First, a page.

2009 Honorees: Screenplays
For Original Screenplay...
Andrew Bujalski for Beeswax, for building such rich ties among the three principals, for unfolding their relations gradually, and for so many sharp, anecdotal scenes;
Tony Gilroy for Duplicity, whose inability to lure an audience to his clever, zesty, intricate, and deliciously rewatchable espionage comedy was a great shame of 2009;
Sebastián Silva and Pedro Peirano for The Maid, who make the maid's jealousy both funny and scary, her fainting spells alarming yet dubious, and the last half-hour moving but schmaltz-free;
Adam Elliot for Mary and Max, for writing such outlandish but endearing speeches and characters that a third-act sag doesn't matter, especially at the bittersweet finale; and
Alessandro Camon and Oren Moverman for The Messenger, for filling an inevitably sad story with tentative warmth and concise human details, proving the viability of adult drama in Hollywood.
Extremely honorable mentions to four scripts that made strong plays for the Mary and Max and Messenger spots and on different days might appear in their places: Jean-Pierre and Luc Dardenne for the fraught and layered scenario of Lorna's Silence, with its risky swerve into dark fable; Mark Boal for The Hurt Locker, composing taut set-pieces but leaving room for rich characters and finely etched local details; Anna Boden and Ryan Fleck for Sugar, who evoke the experience of a perplexed immigrant to America with piquancy, compassion, and wonderfully specific context, and who snatch back a gutsy, honest ending from the encroachment of cliché in the second act; and Olivier Assayas for Summer Hours, whose "O baleful mortgage of the heritage of France!" premise could easily have rubbed me the wrong way, but for the light hand, the insights, and the push-pull sense of family that he brings to it.
Further honorable mentions to Greg Mottola for Adventureland, Jane Campion for Bright Star, Bahareh Azimi and Ramin Bahrani for Goodbye Solo, Nancy Meyers for making It's Complicated really funny, the quartet of Erick Zonca, Aude Py, Camilla Natta, and Michael Collins for Julia, and Quentin Tarantino for the delicious parts of Inglourious Basterds, which is to say, the parts that aren't sadistic, twitty, slow, or total cheats to attain an ending.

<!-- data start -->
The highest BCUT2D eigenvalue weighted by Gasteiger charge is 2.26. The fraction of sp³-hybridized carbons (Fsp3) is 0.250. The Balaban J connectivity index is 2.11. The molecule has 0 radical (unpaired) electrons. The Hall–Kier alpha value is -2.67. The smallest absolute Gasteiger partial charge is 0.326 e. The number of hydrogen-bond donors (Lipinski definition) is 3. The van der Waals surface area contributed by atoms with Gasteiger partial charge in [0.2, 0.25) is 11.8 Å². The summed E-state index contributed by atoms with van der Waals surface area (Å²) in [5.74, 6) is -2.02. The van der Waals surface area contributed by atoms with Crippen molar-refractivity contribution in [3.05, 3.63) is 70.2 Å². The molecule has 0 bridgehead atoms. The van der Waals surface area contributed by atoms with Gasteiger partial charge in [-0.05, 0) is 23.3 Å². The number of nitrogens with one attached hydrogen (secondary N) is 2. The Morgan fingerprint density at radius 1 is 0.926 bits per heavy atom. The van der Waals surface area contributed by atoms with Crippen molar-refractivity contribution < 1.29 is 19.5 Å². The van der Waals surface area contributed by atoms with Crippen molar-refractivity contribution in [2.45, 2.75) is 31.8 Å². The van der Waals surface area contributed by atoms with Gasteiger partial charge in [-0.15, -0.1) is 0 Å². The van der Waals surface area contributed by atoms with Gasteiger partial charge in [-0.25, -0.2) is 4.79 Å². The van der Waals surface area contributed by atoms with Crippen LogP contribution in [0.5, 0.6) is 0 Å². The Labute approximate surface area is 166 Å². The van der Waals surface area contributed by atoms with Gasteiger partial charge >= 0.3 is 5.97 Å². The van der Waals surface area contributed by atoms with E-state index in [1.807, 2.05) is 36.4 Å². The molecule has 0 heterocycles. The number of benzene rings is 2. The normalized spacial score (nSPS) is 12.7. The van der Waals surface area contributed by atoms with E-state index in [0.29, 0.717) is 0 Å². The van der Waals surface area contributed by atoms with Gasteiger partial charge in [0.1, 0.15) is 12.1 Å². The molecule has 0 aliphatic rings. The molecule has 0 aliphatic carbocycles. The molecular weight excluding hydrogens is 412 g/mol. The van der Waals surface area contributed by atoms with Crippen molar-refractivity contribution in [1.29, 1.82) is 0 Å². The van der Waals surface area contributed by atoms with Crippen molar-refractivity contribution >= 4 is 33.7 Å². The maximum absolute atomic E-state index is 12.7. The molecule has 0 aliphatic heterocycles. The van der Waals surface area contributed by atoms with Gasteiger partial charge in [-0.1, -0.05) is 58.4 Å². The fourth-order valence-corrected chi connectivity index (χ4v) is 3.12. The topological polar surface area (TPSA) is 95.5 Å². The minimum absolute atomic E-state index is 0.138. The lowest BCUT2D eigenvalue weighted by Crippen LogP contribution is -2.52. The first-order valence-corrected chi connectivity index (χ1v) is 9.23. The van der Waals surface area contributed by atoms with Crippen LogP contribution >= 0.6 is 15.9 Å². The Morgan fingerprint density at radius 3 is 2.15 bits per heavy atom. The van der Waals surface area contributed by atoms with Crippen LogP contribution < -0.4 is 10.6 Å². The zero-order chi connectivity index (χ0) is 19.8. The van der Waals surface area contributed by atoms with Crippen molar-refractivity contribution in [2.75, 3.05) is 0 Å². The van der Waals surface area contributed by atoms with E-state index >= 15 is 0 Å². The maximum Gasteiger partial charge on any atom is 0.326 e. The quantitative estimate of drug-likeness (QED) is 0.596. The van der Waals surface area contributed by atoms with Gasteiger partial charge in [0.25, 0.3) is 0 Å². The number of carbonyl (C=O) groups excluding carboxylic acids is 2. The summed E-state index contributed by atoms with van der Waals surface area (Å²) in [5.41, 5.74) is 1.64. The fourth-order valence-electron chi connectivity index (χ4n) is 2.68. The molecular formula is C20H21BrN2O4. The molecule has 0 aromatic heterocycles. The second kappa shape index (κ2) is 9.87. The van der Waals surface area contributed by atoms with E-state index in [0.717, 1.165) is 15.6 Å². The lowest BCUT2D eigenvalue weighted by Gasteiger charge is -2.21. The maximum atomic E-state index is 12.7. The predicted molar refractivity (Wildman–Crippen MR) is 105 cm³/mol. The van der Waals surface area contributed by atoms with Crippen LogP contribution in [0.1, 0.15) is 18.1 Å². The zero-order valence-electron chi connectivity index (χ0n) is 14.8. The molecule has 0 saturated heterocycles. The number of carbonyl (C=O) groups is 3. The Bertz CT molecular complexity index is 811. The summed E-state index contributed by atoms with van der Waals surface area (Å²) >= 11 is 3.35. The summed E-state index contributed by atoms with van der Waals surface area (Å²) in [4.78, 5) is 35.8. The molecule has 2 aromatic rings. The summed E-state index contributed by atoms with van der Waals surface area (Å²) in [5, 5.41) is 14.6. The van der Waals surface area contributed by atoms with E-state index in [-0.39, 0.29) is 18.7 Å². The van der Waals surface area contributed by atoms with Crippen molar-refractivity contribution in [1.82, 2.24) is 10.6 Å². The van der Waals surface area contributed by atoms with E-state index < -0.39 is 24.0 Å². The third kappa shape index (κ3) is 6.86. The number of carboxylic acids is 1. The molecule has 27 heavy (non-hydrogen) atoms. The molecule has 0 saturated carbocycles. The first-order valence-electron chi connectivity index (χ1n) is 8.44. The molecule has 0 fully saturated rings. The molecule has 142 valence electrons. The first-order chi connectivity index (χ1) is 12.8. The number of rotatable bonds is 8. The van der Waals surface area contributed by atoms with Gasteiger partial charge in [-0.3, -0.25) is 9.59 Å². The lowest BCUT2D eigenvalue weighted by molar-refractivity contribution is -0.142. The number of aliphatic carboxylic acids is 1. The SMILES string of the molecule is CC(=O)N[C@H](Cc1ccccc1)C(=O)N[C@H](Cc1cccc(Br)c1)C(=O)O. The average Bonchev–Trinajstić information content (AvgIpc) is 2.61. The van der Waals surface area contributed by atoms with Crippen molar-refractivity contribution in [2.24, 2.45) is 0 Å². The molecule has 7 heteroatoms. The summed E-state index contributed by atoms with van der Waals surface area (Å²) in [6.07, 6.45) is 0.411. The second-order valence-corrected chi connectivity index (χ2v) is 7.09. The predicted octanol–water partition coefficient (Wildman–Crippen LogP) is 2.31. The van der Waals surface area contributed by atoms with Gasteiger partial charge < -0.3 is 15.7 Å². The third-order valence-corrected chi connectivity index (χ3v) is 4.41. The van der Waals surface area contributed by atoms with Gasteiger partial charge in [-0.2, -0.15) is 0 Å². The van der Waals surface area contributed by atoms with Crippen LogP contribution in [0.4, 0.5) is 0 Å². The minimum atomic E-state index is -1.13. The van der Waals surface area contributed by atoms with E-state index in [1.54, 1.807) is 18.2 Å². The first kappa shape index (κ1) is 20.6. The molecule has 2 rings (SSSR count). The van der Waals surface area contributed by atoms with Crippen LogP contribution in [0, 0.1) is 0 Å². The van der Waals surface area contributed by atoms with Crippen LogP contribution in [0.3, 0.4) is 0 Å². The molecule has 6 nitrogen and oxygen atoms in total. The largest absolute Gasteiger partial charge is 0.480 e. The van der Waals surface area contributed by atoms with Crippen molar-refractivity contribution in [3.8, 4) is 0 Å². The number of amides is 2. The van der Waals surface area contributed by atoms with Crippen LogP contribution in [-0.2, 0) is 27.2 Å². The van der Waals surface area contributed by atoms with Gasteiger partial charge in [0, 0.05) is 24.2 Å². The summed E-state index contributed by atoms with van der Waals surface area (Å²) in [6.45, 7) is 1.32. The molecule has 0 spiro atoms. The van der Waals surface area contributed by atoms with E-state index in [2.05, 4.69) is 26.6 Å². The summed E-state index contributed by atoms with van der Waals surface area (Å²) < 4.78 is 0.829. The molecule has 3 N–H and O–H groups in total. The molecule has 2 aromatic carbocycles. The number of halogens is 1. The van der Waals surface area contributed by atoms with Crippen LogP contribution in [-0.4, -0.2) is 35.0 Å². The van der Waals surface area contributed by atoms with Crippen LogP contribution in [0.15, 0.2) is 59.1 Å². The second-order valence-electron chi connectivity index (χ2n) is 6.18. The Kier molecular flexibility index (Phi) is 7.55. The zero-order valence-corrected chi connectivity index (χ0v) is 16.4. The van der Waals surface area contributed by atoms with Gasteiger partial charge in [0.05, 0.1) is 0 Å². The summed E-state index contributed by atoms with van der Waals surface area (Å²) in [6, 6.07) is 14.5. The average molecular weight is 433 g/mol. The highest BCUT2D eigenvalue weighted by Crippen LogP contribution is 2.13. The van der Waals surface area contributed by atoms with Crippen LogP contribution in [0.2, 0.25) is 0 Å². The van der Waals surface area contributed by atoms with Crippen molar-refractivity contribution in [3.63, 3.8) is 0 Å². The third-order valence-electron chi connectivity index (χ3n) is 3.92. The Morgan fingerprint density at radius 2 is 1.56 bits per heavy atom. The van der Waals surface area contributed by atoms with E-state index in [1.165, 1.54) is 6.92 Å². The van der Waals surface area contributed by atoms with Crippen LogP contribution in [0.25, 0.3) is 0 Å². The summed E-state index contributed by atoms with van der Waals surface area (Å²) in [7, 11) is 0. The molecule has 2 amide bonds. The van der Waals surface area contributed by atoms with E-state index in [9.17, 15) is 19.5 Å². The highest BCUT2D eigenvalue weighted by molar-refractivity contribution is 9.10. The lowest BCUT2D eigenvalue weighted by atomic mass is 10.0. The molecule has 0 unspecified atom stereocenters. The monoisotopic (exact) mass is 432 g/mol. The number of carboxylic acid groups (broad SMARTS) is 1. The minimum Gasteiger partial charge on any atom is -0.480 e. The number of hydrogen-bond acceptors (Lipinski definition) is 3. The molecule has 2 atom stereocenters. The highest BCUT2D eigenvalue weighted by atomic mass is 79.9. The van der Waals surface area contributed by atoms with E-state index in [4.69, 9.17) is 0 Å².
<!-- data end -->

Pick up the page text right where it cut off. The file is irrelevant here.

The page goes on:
For Adapted Screenplay...
Maurizio Braucci, Ugo Chiti, Gianni Di Gregorio, Matteo Garrone, Massimo Gaudioso, and Roberto Saviani for Gomorrah, who distill the Mob in a new way, not as a scary pyramid of imposing figures, but as a viral contagion that has spread through everything;
Armando Iannucci, Jesse Armstrong, Simon Blackwell, and Tony Roche for In the Loop, who give a dozen characters their comic due, with ace plotting and dialogue ("anti-war shag"), but stay duly forlorn about the world stage;
Geoffrey Fletcher for Precious, who avoids a strict emphasis many would have drawn around Precious, Mary, and Blu, and keeps it a piece about the fortitude of young women;
Dave Eggers and Spike Jonze for Where the Wild Things Are, who start with a book you could transcribe on the back of a pasta box, imposing a workable plot and devising an array of distinct characters; and
Shauna Cross for Whip It, who works so adroitly with her clutch of old saws (rebelling girl, disapproving mom, dead-end town, lame boyfriend) and gets 'em all rolling.
Honorable mentions to Wes Anderson and Noah Baumbach for the memorable family dynamics of Fantastic Mr. Fox, even if I still have a hard time living in Anderson's dollhouses; to Susannah Grant for the carefully composed characters and growing tensions of The Soloist; and to Henry Selick for the alternate universes and scrappy kid's point of view in Coraline.
I wish I were a bit more excited about these adaptations, or about what I suspect is the greater potential of the Woman in Berlin script, muffled by slightly pedestrian direction; or about the good bits in the District 9 scenario, despite some fuzziness in the whole premise and the utter, bizarre collapse of the dropped documentary conceit. (Do I keep harping on that?) It's tempting to consider 35 Shots of Rum and Julia as adaptations of Ozu and Cassavetes, which they sort of are, or Bright Star as an adaptation of Keats, which it sort of is, but even by the reduced standards of fantasy-baseball Oscar blogging, one aims for integrity.